Black Caviar is on track to run at Royal Ascot this season, her first trip outside of Australia, and we are very lucky to have her. She has won at up to seven furlongs (though only once at that distance), with her regular trip being six furlongs.
The interesting thing for me is that her seven furlong win was perhaps more impressive than a number of her victories over a furlong shorter. This opens the door to a possible clash with Frankel, albeit barely sufficiently to allow a shard of optimistic sunlight to illuminate the metaphorical room… if you catch my drift.
In truth, it is somewhere between unlikely and impossible that the two will race against each other. With each accumulated victory, the fear of defeat becomes stronger. In such a context, and with paddock value aforethought, it would take two monumentally sporting decisions on the part of connections to get this show on.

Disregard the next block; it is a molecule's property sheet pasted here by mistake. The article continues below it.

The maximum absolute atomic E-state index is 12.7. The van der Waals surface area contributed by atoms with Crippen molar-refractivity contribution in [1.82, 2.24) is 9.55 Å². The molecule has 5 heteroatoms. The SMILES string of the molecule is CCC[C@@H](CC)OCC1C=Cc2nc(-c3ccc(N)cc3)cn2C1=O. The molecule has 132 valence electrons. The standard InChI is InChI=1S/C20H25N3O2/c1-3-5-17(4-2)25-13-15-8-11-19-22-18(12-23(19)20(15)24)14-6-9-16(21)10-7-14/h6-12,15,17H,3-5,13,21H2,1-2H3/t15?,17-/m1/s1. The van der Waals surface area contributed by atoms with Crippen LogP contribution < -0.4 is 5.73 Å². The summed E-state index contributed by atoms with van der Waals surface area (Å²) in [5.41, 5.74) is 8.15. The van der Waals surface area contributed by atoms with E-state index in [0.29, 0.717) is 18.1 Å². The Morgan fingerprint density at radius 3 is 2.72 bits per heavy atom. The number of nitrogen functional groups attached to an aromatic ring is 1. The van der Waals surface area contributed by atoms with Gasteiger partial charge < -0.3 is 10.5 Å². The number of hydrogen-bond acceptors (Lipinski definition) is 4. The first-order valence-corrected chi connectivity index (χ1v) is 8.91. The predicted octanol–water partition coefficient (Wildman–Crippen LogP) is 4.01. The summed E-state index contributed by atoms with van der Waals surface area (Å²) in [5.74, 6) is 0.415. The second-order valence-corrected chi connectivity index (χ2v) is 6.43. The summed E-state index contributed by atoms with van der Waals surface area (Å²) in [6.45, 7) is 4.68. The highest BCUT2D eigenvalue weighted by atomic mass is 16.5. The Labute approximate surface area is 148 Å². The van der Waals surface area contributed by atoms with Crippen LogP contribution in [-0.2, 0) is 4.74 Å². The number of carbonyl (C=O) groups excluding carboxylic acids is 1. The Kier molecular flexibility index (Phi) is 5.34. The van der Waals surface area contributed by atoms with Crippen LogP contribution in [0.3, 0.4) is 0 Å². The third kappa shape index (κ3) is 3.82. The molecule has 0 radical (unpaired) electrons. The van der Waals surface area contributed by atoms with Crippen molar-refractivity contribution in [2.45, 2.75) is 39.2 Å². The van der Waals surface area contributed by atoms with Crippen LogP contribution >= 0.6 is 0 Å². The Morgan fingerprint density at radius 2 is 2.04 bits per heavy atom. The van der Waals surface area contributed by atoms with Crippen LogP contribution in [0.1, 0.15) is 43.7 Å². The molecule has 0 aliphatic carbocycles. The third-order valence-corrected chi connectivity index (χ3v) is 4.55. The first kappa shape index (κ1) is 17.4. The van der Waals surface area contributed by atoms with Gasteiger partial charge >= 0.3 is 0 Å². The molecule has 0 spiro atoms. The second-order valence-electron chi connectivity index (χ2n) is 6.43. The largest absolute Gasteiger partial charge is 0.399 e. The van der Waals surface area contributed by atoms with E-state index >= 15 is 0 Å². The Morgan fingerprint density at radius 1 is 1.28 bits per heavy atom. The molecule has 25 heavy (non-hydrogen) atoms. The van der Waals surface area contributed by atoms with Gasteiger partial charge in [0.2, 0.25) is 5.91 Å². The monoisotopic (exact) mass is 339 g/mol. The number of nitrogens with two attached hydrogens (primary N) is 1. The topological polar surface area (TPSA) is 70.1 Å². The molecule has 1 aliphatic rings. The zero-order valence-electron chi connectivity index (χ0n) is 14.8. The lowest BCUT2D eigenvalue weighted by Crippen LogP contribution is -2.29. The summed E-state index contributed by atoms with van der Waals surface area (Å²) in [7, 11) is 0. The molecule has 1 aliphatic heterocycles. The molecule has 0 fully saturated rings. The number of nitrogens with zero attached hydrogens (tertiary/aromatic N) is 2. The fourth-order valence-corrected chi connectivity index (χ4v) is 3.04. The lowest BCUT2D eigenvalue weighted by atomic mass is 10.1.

But, while they’re still racing, we can still dream. 🙂
[Stop press: I’ve just heard that QIPCO have agreed to sponsor a seven furlong conditions race on Ascot King George day – 21st July – with the same finances as the Sussex Stakes. This would appear to be the most likely spot for a match, albeit still extremely unlikely…]
Perhaps a more likely tussle, and still one worthy of significant savouring, is between Frankel and Camelot, the unbeaten winner of this season’s 2000 Guineas, a crown he inherited from… Frankel himself.
Camelot’s next run will be in the Derby in less than two weeks time. Assuming he wins there – which is, naturally, a very dangerous assumption – talk of the triple crown of Guineas, Derby and St Leger will be rife.